The Delta Blues Museum comes to order. Once inside, the voice of BB King comforts the cds, tapes and stacks of the King Biscuit Times. A white guitar on display has its own muddy river meandering down its long neck. Photographs of blues greats flow through the room like a current. They give witness to the music. Say amen.

Our official town guide lets it slip that once the town fathers voted down a plan to bring a junior college and factory to the area. They didn’t want to give people any other option but picking cotton.

A headache drives me to a nearby pharmacy, after a quick lunch at the café. When I leave, a young man walking my way engages me in conversation. “You’re not from around here,” he quips. I explain that I am indeed from Minnesota. “It gets really cold up there doesn’t it?” He unknowingly settled on a Midwesterner’s favorite topic of discussion—the weather.

We gently banter back and forth as we tour downtown streets. Joe’s Grocery is permanently closed, along with other vacant boarded-up buildings. Others are open to plenty of customers. Twenty thousand people live in Clarksdale and my walking partner is one of its spontaneous ambassadors. When we part, the town no longer seems to be so anonymous. I muse how quickly we bridged age, race and gender.

Out in the fields the rain halts the picking and folks stream towards the cotton gin. Mountains of white cloud my vision as workers stand silhouetted in the enormous doorway. The fluffs are in-bedded with sharp, pointy seeds. Machines with hoses and claws manhandle, reshape and bundle. Working with the cotton seems hard and surprisingly dirty.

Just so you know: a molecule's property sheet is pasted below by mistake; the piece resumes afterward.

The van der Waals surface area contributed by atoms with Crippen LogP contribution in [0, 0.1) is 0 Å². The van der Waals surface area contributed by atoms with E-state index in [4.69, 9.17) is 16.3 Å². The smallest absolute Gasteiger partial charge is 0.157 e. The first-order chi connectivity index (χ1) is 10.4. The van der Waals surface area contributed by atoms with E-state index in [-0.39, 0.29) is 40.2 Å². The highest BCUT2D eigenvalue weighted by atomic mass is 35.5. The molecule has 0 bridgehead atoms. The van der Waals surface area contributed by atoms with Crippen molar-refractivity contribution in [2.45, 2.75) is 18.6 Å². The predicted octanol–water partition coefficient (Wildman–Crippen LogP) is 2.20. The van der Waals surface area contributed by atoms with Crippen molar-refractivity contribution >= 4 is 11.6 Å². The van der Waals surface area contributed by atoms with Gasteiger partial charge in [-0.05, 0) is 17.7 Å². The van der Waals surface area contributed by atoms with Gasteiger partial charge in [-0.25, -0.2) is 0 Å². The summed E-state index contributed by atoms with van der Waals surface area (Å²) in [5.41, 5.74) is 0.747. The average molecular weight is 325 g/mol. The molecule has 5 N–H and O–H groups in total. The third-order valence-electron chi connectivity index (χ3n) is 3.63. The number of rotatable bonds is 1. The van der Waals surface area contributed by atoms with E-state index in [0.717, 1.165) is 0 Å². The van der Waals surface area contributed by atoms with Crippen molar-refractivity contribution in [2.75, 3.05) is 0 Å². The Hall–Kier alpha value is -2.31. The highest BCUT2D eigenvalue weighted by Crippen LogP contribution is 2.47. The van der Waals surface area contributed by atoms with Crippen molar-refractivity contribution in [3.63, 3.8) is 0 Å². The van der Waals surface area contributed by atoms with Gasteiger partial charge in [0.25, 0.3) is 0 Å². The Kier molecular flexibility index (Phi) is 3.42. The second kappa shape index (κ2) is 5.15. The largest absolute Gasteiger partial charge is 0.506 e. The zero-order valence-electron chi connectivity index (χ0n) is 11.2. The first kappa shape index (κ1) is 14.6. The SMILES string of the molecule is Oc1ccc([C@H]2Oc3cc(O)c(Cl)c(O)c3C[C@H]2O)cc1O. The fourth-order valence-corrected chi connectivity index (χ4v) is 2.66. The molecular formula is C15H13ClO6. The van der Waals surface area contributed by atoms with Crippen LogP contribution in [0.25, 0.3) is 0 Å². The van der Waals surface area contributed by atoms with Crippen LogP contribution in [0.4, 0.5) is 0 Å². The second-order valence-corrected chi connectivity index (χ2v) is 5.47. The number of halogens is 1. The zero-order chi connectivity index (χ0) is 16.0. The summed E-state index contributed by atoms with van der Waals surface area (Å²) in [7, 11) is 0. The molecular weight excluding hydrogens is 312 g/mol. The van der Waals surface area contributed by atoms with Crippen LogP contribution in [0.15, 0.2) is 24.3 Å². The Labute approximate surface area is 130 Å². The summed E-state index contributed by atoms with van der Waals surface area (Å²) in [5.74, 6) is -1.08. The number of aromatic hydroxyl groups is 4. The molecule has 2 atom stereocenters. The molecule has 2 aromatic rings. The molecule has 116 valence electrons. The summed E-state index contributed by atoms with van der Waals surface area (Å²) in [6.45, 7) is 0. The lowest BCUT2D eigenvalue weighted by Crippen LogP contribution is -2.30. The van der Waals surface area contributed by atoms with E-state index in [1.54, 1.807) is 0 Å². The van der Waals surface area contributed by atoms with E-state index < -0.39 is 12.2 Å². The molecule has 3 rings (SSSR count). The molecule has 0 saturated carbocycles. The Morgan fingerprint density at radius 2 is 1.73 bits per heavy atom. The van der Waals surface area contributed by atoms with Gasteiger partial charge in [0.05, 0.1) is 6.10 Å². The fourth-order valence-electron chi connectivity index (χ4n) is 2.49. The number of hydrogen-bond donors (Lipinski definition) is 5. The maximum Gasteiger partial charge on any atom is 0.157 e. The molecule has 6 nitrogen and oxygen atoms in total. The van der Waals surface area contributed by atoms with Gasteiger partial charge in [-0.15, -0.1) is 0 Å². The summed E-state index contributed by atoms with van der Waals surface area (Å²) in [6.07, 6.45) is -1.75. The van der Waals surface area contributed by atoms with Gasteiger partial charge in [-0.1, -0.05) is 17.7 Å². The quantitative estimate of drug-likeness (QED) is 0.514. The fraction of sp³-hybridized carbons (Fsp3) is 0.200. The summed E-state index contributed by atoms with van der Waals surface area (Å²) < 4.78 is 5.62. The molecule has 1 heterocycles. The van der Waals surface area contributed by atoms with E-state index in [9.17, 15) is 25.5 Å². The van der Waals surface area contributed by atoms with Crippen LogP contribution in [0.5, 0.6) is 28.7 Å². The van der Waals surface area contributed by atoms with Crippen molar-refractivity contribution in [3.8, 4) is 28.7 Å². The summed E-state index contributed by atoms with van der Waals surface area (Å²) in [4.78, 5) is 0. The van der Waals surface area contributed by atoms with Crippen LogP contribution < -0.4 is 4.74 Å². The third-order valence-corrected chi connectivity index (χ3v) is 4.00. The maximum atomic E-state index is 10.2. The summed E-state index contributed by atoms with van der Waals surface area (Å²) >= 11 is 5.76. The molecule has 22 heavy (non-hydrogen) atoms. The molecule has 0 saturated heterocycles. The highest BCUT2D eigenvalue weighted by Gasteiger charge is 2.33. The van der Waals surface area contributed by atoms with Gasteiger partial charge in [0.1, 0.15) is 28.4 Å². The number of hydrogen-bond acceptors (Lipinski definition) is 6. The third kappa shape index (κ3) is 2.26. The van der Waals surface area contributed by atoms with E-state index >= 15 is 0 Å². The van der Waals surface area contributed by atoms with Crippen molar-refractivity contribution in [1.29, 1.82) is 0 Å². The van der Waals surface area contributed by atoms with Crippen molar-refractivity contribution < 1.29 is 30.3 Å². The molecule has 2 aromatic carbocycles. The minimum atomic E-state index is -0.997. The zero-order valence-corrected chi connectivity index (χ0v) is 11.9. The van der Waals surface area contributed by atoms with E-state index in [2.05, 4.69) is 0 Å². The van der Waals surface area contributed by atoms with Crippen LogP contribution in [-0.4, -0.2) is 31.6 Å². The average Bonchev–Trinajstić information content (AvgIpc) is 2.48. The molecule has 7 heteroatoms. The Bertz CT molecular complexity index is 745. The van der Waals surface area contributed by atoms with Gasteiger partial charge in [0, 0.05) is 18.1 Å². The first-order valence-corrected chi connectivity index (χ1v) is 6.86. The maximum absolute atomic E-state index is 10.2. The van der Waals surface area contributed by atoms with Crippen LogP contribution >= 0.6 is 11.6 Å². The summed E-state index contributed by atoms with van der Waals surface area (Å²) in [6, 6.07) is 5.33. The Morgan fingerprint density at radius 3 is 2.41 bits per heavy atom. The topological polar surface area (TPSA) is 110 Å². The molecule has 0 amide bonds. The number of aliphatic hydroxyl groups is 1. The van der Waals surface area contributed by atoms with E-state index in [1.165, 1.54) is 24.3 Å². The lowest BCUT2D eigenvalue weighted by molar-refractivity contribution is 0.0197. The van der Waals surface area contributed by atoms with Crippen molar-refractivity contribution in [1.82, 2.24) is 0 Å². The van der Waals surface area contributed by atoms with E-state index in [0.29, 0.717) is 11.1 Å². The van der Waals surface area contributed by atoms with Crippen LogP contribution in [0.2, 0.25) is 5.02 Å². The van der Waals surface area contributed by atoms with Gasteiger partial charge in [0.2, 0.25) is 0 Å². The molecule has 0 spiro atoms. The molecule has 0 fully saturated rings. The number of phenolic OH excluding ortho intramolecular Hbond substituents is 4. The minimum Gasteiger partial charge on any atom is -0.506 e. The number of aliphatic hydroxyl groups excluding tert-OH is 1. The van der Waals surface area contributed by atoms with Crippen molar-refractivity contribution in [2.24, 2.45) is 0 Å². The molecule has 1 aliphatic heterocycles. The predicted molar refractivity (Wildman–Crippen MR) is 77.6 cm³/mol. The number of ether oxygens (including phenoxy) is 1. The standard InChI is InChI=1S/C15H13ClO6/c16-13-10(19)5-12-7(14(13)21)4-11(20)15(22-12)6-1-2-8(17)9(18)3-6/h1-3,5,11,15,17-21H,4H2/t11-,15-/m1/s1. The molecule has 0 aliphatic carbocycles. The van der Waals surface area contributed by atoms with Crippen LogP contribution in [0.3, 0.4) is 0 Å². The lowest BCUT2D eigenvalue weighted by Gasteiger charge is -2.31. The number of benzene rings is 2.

Smitty’s Juke Joint opens when the work is done. During most days it’s empty, but for a few friendly bartenders. Unassuming. But, at night, it explodes. Here told, the music comes from the dirt.

Momentum builds like a bonfire, with sunglasses worn inside. Musicians play with abandon despite bad cables and worn-out instruments. Middle-aged couples seductively move to the dance floor. Arms rise above heads; patrons clap and sway to the music. Sweat runs down a man’s neck and he swipes it with a white handkerchief. Next to a smoky, crowded pool table sits a woman with a navy blue straw hat. The shrieks, laughter and shouting give birth to a deafening chorus. “I’m free, free now….”